What Is the Best Way to Style React Components? 4 Most Widely-Used Approaches to Styling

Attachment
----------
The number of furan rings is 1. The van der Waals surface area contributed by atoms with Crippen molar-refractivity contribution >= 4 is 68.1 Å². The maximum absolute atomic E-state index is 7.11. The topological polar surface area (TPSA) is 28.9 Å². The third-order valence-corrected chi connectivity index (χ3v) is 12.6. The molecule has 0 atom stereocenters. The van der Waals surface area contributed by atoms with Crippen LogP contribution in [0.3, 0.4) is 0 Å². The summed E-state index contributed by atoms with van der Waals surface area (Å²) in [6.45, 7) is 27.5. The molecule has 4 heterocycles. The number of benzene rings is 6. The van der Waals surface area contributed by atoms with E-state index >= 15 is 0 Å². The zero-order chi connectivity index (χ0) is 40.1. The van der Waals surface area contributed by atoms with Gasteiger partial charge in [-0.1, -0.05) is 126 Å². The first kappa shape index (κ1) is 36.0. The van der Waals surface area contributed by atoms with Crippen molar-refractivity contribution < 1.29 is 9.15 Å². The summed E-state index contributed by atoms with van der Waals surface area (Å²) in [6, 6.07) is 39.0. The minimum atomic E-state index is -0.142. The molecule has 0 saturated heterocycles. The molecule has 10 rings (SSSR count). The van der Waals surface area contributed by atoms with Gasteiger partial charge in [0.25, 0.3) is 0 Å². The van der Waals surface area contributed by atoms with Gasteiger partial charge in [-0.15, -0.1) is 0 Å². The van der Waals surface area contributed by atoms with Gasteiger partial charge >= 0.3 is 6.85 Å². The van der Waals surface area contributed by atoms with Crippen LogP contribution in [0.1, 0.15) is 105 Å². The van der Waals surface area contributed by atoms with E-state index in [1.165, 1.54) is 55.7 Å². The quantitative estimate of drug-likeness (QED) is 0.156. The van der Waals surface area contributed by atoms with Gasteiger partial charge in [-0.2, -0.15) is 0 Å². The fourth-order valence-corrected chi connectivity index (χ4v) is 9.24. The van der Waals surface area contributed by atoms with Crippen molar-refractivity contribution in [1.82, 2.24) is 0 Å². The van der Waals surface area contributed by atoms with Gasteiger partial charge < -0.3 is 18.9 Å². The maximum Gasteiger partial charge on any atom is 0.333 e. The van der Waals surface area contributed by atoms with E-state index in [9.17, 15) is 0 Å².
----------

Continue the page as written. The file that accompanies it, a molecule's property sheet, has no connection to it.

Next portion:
Sorry to disappoint you, but: there's no such thing! No such thing as “the best way to style React components”. Or “the most effective approach” or “the currently best option” for styling reusable components within your application. What you do have, instead, is: “The most popular or commonly-used ways of styling components!” 4 of them, actually. And rating one of these approaches as “the best” is totally up to you:   to your personal preferences to your React app's level of complexity to what precisely it is that you need to style in your React project and to your feature needs   Is it just a few style properties that you need to add? Then the inline styling approach suits your “component styling scenario” perfectly. Or maybe it's a more complex React app that you're working on? In this case, you might want to go for the classic approach: using CSS classes and stylesheets and tying them all together with webpack.  But let's just put each of the 4 popular ways of styling React components into the spotlight and clear the picture for you a bit more! I'll be highlighting each option's main advantages and drawbacks, so you can knowingly decide which one's the best option for you.   1. The Classic Approach: Using Regular CSS Stylesheets  You always have classes and stylesheets to rely on when it comes to styling. Simply tie them all with webpack after you've imported CSS file: import './DottedBox.css' … ensuring, this way, that you have a separate CSS file for each one of the components to be styled. The main advantages of this common approach?   it'll then be easier for you to move between your CSS and the browser it will streamline overriding or MVT in case you'll need to go in that direction   Yet, there's also a bit discouraging drawback to this approach to styling React components: Do expect to face all the “standard” CSS problems: potential conflicts between definitions and mutual classes, attribute inheritance (both good and... bad)...   2. CSS Modules  And before we delve into the:   “why” you might rate using CSS modules as “the best way to style React components” “how” to leverage their styling capabilities   ... let us try to define them: They're CSS files where all animation and all class names get automatically scoped. Moroever, CSS modules help you “keep things clean” when it comes to all the previously mentioned problems that CSS stylesheets can challenge you with. They make the most efficient approach to styling React components when you're dealing with complex applications. And now, here are the steps to take for styling your reusable components using CSS modules:   import CSS file: import styles './DashedBox.css' next, access className as you access to the object   And here you have 2 options at hand:   :local(.className) if/when you opt for create-react-app due to webpack configurations .className in case it's your own React boilerplate that you're using    “OK, but how do I make my CSS modules work with Webpack now?” A legitimate question that you might be asking yourself right now. Here's how:   you simply include the modules early mentioned next add the loader here below to your webpack.config.js file: . . . { test: /\.css$/, loader: 'style!css-loader?modules&importLoaders=1&localIdentName=[name]__[local]___[hash:base64:5]' } . . . 3. Styled Components: Is This the Best Way to Style React Components? “It is if working with class names to compose stylesheets is not really... your thing.” Take it as a more “non-traditional” way of styling components, where you: Create encapsulated styles and integrate them with the props of your components. In other words: instead of using className, you'd be using style attribute. And styled-components — a JavaScript and CSS “combo —  are no more than a library enabling you to use component-level styles within your React app.  Or, you can also see them as a “wrapper component”: mapped to HTML tags in order to style itself and its child elements. This way, you can easily write regular CSS in your JS file.  The main advantages?   you get to store all the styling within the component  … to have separate and reusable UI for your React stateful/stateless components … to build “isolated” components    And now, let me take you through all the steps required for leveraging this library's styling capabilities:   fist, just install the library itself: npm install styled-components –save next, set up a variable by selecting a specific HTML element, to store your style keys const Div = styled.htmlElemnet`color: pink`  and finally, use that variable's name as a wrapper <Div></Div> type of React component     4. Inline Styling  This might just be the best way to style React components for you if it's only a few style properties that you need to add. Don't expect for inline styles to be specified as a string in React:  They're not! Instead, they're mentioned with an object: whose key is the style name's camelCased version whose value is usually a string, the style's own value, actually   And you have 2 options at hand for “triggering” the styling capabilities with this approach:   you create a variable storing style property and get it sent through to the element like style={nameOfvariable} you pass the styling — style={{color: 'pink'}} — directly   Still, don't get overly “enthusiastic” about using this approach to styling! At least not until you've taken note of all the challenges that it presents, as well (and there are quite a few):   you won't be able to use pseudo-classes, one of the core features of CSS (:active, :hover, :focus etc.)   expect duplication in markup each time you'll use a specific component: you won't be having your styles in your JS only, meaning that doing server-side rendering will lead to duplication, to using repetitive rules and the same style code for multiple components   you won't get any media queries: you're left with the solution of using a JS approach for “juggling with” different screen variations   and you can't use vendor prefixes, nor override a rule on the very same selector   In a few words: using inline styling might just not be the best way to style React components if: ... It's a UI-heavy, complex application that you're working on and this is due to the approach's highly restrictive usage. Nevertheless, if you still consider that this option suits your preferences and your app's feature needs best, go for it! You could always use a library such as React JSS, Readium, React style to deal with the above-mentioned inline styling limitations. The END! These are 4 most widely-used ways of styling components in React, along with their key benefits and their most discouraging drawbacks. Which one would you rate as “the best way to style React components” according to your personal preferences and to your current app's “needs” in terms of styling capabilities? ... Read more